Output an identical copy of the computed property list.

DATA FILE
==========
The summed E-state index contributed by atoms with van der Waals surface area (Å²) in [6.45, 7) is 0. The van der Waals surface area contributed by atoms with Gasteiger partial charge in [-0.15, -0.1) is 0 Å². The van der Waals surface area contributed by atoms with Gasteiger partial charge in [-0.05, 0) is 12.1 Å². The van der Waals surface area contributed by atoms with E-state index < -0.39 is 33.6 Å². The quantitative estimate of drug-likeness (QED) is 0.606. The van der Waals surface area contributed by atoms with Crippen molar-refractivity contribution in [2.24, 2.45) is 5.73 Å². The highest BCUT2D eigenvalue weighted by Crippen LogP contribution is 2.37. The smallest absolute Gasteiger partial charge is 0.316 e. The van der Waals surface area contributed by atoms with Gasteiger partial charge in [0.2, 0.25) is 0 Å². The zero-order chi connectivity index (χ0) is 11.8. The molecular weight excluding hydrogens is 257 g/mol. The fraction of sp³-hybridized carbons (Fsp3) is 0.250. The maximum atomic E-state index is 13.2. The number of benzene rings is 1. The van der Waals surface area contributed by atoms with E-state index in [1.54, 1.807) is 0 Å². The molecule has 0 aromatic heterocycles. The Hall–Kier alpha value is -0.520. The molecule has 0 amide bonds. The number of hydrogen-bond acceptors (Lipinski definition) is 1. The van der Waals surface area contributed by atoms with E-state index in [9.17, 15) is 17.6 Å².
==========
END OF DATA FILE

The summed E-state index contributed by atoms with van der Waals surface area (Å²) in [6.45, 7) is 0. The van der Waals surface area contributed by atoms with Gasteiger partial charge in [-0.15, -0.1) is 0 Å². The van der Waals surface area contributed by atoms with Gasteiger partial charge in [-0.05, 0) is 12.1 Å². The van der Waals surface area contributed by atoms with E-state index < -0.39 is 33.6 Å². The quantitative estimate of drug-likeness (QED) is 0.606. The van der Waals surface area contributed by atoms with Crippen molar-refractivity contribution in [2.24, 2.45) is 5.73 Å². The highest BCUT2D eigenvalue weighted by Crippen LogP contribution is 2.37. The smallest absolute Gasteiger partial charge is 0.316 e. The van der Waals surface area contributed by atoms with Gasteiger partial charge in [0.2, 0.25) is 0 Å². The zero-order chi connectivity index (χ0) is 11.8. The molecular weight excluding hydrogens is 257 g/mol. The fraction of sp³-hybridized carbons (Fsp3) is 0.250. The maximum atomic E-state index is 13.2. The number of benzene rings is 1. The van der Waals surface area contributed by atoms with E-state index in [1.54, 1.807) is 0 Å². The molecule has 0 aromatic heterocycles. The Hall–Kier alpha value is -0.520. The molecule has 0 amide bonds. The number of hydrogen-bond acceptors (Lipinski definition) is 1. The van der Waals surface area contributed by atoms with E-state index in [9.17, 15) is 17.6 Å².